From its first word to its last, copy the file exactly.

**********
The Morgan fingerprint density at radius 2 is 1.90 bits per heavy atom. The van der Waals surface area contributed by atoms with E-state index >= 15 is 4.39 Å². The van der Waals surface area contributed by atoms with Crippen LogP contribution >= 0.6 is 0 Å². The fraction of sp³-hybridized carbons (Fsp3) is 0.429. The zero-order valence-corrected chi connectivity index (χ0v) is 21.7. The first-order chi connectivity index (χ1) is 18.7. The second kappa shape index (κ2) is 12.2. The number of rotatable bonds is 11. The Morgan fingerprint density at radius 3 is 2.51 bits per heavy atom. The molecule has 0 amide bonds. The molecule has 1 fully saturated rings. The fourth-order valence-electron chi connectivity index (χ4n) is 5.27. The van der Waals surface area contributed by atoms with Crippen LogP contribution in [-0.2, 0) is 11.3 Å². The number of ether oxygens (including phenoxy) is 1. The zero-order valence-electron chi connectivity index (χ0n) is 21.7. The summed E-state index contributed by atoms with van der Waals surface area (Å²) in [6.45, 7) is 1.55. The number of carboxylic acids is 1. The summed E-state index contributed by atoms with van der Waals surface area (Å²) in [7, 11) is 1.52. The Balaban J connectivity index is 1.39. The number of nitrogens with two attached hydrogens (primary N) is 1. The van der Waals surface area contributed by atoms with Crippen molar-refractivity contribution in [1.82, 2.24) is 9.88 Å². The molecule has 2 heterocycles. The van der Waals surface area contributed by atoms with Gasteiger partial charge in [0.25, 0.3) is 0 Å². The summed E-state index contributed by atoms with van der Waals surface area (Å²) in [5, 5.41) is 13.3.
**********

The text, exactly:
The Morgan fingerprint density at radius 2 is 1.90 bits per heavy atom. The van der Waals surface area contributed by atoms with E-state index >= 15 is 4.39 Å². The van der Waals surface area contributed by atoms with Crippen LogP contribution >= 0.6 is 0 Å². The fraction of sp³-hybridized carbons (Fsp3) is 0.429. The zero-order valence-corrected chi connectivity index (χ0v) is 21.7. The first-order chi connectivity index (χ1) is 18.7. The second kappa shape index (κ2) is 12.2. The number of rotatable bonds is 11. The Morgan fingerprint density at radius 3 is 2.51 bits per heavy atom. The molecule has 0 amide bonds. The molecule has 1 fully saturated rings. The fourth-order valence-electron chi connectivity index (χ4n) is 5.27. The van der Waals surface area contributed by atoms with Crippen LogP contribution in [-0.2, 0) is 11.3 Å². The number of ether oxygens (including phenoxy) is 1. The zero-order valence-electron chi connectivity index (χ0n) is 21.7. The summed E-state index contributed by atoms with van der Waals surface area (Å²) in [6.45, 7) is 1.55. The number of carboxylic acids is 1. The summed E-state index contributed by atoms with van der Waals surface area (Å²) in [7, 11) is 1.52. The Balaban J connectivity index is 1.39. The number of nitrogens with two attached hydrogens (primary N) is 1. The van der Waals surface area contributed by atoms with Crippen molar-refractivity contribution in [1.82, 2.24) is 9.88 Å². The molecule has 2 heterocycles. The van der Waals surface area contributed by atoms with Gasteiger partial charge in [0.25, 0.3) is 0 Å². The summed E-state index contributed by atoms with van der Waals surface area (Å²) in [5, 5.41) is 13.3.